Greed flickered in Rasaki’s eyes. “How much?” he asked.

“I will give you Twenty Naira.”

You dey craze. Na who you wan give that chicken change?”

“Please, I don’t have a lot of money,” Mr. Friday whined.

No problem, I go just start to shout now,” Rasaki whispered fiercely.

“No! No, please. I only have Fifty Naira and it is the money I have to stretch till I can get my redundancy pay packet.”

All these big grammar, bring the Fifty Naira. I go manage am.”

“I cannot give you all the money. I will not have anything left if I give it to you.”

You still dey talk nonsense abi? Give me the money now before I change my mind.”

“Okay, okay,” Mr. Friday whispered hastily. “At least if I give you all my money, can I finish what I was doing?” he said digging around in the pocket of his bunched trousers.

“No problem,” Rasaki said, collecting the money from him. “But, make you hurry up. I want to do my own when you don finish.”

“Thank you. I will try to hurry up,” Mr. Friday whispered and he again mounted on top of Mama who out of shame had obstructed her face with her tattered diaphanous scarf. I don’t know what happened next because I fell asleep.

In the morning, when I asked Mama about the incident, she looked at me shocked and admonished me, saying that I must have been dreaming. I never mentioned it again, but I could see that she was shaken by what I said. I forgot about that night until several years later.

The day after the incident, Mama made us move away from our home under the Isolo Bridge. We slept rough for a few days, meandering from one place to another. After about four days, we discovered a partially completed building which looked like it had been abandoned. It had overgrown bushes and was located towards the end of a beaten dirt track.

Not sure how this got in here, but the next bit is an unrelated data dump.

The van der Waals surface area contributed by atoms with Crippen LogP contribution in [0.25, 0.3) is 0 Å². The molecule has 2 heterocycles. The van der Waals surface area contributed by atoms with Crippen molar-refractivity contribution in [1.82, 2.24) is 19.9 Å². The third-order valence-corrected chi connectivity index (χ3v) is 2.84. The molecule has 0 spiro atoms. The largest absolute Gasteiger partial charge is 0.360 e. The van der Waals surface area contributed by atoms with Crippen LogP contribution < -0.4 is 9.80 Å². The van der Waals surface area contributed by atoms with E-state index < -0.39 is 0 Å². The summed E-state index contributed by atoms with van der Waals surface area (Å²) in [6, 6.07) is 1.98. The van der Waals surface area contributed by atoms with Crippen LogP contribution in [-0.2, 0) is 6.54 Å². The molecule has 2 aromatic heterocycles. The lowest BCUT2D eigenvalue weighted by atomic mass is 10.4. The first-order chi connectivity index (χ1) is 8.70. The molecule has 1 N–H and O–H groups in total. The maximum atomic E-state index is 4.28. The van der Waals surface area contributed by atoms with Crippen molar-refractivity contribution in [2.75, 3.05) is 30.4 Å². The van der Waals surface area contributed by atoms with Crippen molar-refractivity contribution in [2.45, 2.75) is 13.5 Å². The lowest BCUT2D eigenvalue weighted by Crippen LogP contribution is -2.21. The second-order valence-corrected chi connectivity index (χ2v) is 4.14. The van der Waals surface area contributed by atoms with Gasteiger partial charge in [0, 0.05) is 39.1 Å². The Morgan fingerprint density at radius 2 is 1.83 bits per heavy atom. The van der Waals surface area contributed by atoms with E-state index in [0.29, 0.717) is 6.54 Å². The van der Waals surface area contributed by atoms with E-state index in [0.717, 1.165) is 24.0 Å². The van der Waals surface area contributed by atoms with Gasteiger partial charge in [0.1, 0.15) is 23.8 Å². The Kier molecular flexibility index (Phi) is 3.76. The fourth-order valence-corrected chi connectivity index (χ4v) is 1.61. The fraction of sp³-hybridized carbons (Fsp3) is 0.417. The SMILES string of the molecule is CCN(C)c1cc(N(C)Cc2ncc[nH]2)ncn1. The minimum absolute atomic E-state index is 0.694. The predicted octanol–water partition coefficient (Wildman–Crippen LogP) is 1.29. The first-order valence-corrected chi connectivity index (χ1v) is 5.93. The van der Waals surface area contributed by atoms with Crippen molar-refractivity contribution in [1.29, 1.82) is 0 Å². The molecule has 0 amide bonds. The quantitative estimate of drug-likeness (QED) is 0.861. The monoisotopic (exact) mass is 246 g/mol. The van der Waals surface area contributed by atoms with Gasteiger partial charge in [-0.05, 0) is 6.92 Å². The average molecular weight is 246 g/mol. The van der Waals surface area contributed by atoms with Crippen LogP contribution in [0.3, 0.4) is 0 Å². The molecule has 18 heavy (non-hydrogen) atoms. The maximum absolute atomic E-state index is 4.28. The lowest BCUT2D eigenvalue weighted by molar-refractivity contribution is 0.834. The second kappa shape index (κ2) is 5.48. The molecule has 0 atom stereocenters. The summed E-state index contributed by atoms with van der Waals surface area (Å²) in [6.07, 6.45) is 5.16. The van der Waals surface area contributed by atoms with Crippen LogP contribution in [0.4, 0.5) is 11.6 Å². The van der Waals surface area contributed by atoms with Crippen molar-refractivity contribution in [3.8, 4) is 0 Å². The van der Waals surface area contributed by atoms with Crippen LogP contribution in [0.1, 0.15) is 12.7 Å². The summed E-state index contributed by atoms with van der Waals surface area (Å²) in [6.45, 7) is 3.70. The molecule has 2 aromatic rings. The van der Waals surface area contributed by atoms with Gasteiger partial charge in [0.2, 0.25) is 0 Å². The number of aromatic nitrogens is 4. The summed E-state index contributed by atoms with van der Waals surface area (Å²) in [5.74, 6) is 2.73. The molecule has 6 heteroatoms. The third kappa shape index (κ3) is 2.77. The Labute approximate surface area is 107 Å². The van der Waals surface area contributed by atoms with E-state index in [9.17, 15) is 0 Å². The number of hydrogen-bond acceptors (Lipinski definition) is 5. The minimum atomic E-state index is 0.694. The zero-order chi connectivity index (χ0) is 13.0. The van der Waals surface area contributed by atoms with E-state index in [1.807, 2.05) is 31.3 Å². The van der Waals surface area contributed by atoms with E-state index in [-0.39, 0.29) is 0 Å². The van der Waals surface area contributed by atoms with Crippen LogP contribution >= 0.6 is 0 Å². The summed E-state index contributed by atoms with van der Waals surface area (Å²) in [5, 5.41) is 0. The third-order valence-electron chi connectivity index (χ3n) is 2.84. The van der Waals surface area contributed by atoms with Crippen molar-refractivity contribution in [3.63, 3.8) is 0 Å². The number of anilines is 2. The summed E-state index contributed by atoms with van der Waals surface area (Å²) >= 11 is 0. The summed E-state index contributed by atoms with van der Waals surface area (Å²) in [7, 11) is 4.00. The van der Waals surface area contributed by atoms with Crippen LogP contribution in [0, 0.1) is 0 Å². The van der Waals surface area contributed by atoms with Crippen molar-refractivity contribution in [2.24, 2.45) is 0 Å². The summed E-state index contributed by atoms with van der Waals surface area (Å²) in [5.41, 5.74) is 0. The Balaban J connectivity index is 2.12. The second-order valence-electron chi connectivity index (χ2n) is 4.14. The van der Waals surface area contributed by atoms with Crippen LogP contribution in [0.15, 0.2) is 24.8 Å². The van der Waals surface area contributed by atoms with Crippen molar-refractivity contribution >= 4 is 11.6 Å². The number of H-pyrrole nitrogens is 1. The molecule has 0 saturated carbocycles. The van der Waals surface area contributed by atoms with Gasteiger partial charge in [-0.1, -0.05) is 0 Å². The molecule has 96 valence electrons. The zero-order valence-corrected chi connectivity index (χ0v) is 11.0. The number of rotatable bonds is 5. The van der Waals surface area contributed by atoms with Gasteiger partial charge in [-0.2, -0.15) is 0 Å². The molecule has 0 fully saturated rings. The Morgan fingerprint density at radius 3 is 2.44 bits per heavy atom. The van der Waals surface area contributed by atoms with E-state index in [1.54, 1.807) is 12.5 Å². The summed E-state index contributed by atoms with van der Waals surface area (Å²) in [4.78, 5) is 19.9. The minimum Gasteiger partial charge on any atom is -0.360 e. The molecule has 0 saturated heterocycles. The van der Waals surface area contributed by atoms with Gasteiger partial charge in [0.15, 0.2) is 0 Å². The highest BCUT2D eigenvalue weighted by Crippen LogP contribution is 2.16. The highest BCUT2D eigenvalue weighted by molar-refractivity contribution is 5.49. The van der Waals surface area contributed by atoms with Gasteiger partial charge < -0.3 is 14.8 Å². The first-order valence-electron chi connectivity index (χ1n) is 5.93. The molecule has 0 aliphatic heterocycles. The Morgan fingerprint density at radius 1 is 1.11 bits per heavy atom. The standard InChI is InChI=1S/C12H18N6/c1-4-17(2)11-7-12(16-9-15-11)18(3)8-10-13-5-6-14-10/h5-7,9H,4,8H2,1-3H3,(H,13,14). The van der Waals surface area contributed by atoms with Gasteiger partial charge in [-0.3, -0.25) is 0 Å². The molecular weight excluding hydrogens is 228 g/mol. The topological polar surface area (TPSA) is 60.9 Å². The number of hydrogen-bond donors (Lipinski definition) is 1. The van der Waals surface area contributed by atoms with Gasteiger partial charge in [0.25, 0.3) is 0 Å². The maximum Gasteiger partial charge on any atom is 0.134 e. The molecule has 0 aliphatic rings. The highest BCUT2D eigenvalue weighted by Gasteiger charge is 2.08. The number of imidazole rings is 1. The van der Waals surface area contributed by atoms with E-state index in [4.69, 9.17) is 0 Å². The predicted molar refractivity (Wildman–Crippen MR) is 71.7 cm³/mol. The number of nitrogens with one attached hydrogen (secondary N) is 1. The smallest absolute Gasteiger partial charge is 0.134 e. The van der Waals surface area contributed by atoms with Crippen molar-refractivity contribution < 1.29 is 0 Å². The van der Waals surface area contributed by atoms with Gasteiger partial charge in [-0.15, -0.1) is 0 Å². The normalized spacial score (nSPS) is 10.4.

Mama, Bisi and I set to work clearing the back room, which was the only room that had a complete roof. It looked as though the workmen had left in a hurry. There were discarded building and carpentry implements strewn haphazardly throughout the building, most of which were either broken or brown with rust. The whole place was overrun with weeds and numerous reptiles which scurried away as we cleared the room. They appeared startled by our intrusion of what had hitherto been their exclusive territory. I saw a large snake-like reptile - which somewhat also bore a resemblance to a lizard - and screamed. Mama killed it, saying as she did that it was not a snake. After getting rid of the weeds we had uprooted, Bisi and I swept the room with some palm fronds we had retrieved from underneath the palm tree that was growing outside the yard, while Mama set about making us a meal. After our meal, we arranged our meagre possessions in our new home.

We remained in the house without any disturbance from anyone and I often asked Mama if it had no owner. Her favourite response was that God had prepared a place for us.

Everyday, we set out from our home in search of food and other collectibles. Our favourite destination was the huge refuse dump that stood almost at the intersection leading to Ikotun Egbe and Idimu. Many destitute people scavenged the dump in search of discarded valuables and food. Often, there were many perfectly working items to be found amongst the garbage. In addition to the homeless people who rummaged through the dump, there were numerous ‘professional recyclers’ who scoured through the refuse for various items ranging from plastic articles, to aluminium or metal items, to clothes and shoes. The refuse dump also played host to several wild pigs, dogs, goats and vultures. All living creatures who frequented the dump did so for one reason only; survival.